The machine is stainless steel (matt, so no fingerprints) with a stainless steel bowl with handle. Just way cool (as Hannah kept saying 'How cool is this!').
Friday, September 15, 2006
How exciting, we had an early morning call from Mexico! Kids were very happy to hear from Nana and Papa, except Bethany, who wanted them to be Adam and Eva instead. The kids wanted them to 'talk in Mexico' which I think means 'say something in Spanish'. Nana and papa were happy to oblige. After the phone call finished, I explained that it was nearly bed time for nana and papa. Hannah was surprised and enlightened: Oh, they have beds there!?
Photo: Look what was on sale at Coles!
Thursday, September 14, 2006
That was me today praising Hannah. Is it possible to compliment a child too much? I know I'm a mum and not allowed to have favourites, and of course all my children are special and precious and have their own (big) place in my heart, but, gee, that Hannah...
Today we made little spinach and ricotta triangles. A fiddly, time-consuming job. Hannah was helpful and interested the whole time (Sophie was kind enough to sleep for most of it). She brushed the filo with oil each time, brushed each triangle as it was finished and placed them into the container, chatting happily away the whole time. Towards the end she wanted to have a try at folding her own triangles - we had those ones for lunch. :) She made 10, 4 for me, 4 for her and 2 for Sophie (she decided herself how many we needed). Sophie's she made a special shape (squished roundish, as opposed to ours which were squished longish). When she counted them and there were seven, she knew straight away she had to make three more. So helpful, happy and a genius. :)
Later, we hung clothes and nappies out on the line. Hannah hangs things on a metal clothes horse that she can reach. Later, without prompting, she went out and checked the nappies she'd hung. They were dry, so she brought them inside and folded them and left them on the table. What a child!
Picture: Hannah with her triangles.
So I don't know how many times today I told her how wonderful and fantastic she is, what a great helper, how much I enjoyed my day with her, all those lovely positive messages.
Then tonight as I write this, she keeps waking up and crying in her sleep for no known reason. Bad child!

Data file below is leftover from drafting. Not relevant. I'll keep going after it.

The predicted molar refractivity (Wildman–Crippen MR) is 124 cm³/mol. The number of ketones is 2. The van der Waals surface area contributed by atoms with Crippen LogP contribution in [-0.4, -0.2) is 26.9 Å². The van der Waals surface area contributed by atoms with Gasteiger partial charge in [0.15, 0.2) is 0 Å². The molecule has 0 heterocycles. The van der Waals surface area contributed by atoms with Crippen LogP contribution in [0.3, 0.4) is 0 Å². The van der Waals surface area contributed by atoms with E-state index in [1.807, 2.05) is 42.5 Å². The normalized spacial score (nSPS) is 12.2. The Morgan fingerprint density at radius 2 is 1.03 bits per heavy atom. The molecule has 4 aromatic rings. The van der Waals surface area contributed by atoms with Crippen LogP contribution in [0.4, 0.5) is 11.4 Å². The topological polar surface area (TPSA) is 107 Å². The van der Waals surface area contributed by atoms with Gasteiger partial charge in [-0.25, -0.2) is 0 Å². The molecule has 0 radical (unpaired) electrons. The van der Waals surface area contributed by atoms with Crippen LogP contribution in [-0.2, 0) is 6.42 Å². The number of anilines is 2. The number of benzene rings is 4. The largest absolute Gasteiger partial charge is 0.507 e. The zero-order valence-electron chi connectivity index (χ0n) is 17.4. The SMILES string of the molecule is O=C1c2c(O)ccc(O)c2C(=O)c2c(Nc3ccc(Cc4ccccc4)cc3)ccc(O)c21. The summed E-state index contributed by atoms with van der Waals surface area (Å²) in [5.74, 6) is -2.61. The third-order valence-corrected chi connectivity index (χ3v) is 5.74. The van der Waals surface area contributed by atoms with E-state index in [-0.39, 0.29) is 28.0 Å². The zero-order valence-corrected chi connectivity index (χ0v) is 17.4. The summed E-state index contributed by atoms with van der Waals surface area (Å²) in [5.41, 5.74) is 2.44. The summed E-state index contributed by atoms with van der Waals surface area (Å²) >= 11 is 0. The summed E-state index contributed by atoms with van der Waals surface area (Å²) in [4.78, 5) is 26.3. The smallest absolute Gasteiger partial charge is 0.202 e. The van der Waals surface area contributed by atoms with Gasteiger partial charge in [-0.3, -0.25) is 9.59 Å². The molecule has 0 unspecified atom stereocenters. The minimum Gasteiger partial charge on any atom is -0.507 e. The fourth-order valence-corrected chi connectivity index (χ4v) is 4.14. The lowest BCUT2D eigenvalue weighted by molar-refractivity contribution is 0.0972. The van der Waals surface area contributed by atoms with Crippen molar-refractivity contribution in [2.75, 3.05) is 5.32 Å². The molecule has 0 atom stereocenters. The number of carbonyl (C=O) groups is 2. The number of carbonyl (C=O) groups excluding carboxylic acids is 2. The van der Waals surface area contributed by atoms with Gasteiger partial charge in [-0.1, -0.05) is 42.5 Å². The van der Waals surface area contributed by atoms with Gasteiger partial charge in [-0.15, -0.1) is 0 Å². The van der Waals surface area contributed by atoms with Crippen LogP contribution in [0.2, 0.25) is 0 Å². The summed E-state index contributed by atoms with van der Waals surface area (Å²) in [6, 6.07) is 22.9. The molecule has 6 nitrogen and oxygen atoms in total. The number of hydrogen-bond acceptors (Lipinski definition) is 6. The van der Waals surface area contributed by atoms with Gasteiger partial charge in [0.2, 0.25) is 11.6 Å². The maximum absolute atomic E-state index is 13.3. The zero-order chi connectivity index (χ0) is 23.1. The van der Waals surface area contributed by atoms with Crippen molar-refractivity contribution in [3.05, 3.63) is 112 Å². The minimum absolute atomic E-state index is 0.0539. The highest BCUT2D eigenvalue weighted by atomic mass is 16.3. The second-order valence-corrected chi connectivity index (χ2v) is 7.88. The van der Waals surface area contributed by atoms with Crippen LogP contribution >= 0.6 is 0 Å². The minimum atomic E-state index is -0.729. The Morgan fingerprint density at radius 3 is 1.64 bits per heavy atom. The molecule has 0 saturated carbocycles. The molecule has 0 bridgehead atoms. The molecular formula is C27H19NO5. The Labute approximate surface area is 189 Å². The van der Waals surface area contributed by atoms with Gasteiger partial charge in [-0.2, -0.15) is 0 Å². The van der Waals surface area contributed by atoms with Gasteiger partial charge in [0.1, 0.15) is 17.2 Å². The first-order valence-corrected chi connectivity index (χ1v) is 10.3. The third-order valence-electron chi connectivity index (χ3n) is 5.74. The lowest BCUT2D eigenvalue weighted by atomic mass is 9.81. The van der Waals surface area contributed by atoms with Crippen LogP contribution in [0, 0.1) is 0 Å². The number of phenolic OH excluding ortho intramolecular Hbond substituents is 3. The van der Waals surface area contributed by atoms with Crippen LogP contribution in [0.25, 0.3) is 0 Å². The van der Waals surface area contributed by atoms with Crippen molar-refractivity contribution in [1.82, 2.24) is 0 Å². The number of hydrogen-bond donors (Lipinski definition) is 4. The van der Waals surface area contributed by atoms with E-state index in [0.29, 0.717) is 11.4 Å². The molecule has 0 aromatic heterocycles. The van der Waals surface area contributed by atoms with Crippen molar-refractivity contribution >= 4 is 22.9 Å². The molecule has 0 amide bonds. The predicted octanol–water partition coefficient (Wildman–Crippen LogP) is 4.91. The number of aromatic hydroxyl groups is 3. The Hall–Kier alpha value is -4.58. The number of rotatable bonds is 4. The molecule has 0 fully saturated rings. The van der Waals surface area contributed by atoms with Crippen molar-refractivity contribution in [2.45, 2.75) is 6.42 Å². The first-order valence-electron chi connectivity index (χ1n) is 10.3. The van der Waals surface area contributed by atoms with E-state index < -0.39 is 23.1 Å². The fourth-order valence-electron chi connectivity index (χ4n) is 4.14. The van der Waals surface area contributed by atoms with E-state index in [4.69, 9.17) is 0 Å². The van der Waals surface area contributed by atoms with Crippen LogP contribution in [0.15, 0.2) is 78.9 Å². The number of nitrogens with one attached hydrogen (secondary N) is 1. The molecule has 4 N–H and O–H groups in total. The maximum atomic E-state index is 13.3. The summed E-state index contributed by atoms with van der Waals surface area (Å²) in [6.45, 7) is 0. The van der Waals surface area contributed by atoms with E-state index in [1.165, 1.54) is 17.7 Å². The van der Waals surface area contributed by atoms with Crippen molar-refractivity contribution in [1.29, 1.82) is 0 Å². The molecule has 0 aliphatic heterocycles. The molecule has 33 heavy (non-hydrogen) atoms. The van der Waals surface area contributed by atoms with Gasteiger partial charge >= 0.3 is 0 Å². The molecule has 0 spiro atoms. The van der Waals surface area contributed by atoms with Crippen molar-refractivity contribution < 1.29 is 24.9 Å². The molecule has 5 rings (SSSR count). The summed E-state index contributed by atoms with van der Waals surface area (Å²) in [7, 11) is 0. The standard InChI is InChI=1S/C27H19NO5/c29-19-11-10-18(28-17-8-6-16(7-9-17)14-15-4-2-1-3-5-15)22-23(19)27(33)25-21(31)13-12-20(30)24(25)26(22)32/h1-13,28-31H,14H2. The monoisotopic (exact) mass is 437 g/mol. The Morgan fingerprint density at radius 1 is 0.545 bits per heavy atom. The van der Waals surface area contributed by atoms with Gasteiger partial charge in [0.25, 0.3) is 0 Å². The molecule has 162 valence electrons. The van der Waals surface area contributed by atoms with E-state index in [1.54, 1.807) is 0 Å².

Picture: Sophie has discovered
the cereal shelf in the pantry.
Wednesday, September 13, 2006
Thursday, September 07, 2006
Of course, it had to be said. Our Steve is gone. Everyone here is taking it stoically, brave on the outside while shattered on the inside. In all seriousness, it's terribly sad to see the death of a man full of such vitality and enthusiasm for life and living things. And of course leaving behind some young children.
Yesterday at school was 'wear-what-you-want day', oops, I mean 'casual day', they renamed it because you can't really wear what you want; amongst other things, it has to be sun-safe (read: collared shirt) and apparently according to Ryan, not scary (so just about every single one of his t-shirts was out, due to skulls and scorpions galore).
Bethany chose a tribute shirt, here is a lovely pic of her in her Steve Irwin t-shirt.
Hannah's moment (there's always one). Today we headed to mum's to do some catering for the first time since they left. As we approached, Hannah asked if nana would be there for a while before going to work. Before I could remind her, we came around the corner and she saw the station wagon in the driveway. 'Nana is home!' she cried. 'Ah, no...' I started. 'Papa, then!', even more excited. When I reminded her they were actually on the other side of the world, she took it well. 'Silly me, I forgot. But I get to teach Jarra how to feed the chooks!'.
Tuesday, September 05, 2006
Photo: Kids and grandparents at the airport
Yes mum and dad left today. Check out Nicole's blog for the story. My kids were not too sad, Bethany didn't even cry 'because she knew it was not for a very long time'. We of course will all miss them, at times it will seem to be forever until we see them again, other times we will look in amazement at how fast the time has gone. At all times we will be envious of the experiences they are having! Love you guys.
Photo: Sophie at Ikea all tuckered out from saying goodbye
Techno-child moment: Later at home Ryan looked like he was up to some mischief, I asked what was happening. 'Nothing' was the answer, then, 'on second thoughts, check out email@example.com to see what I'm doing'. Ha ha.
Friday, September 01, 2006
I had my first A&E lapse over the weekend when we were planning going to the Gawler Show - in my mental planning I thought mum needed to invite them to join us. Only a little glitch, but still one of those 'oh' moments. But even without them we still managed to have fun. All the usual show things, rides, clowns (and those disappointing prizes), dodgems (Ryan: That was so worth the $4!), donuts and a few new things - a big pile of foambubbles pumped out onto the ground for the kids to play in, and the Gawler Gymnastics tent set up for trampolining and balancing.
Driving with Hannah the other day past Parafield Airport, we spotted a light plane. 'I think that's the plane Adam and Eva are on!' Hannah exclaimed. I reminded her they had got off the plane and were in a different country. 'Oh yeah, how could I forget that they are in Ukraine now? Yeah, Ukraine...' and she descended into Hannah-revery. A little later in our drive we passed a construction site. She pointed at the crane on the site and asked 'Is that a Ukraine?'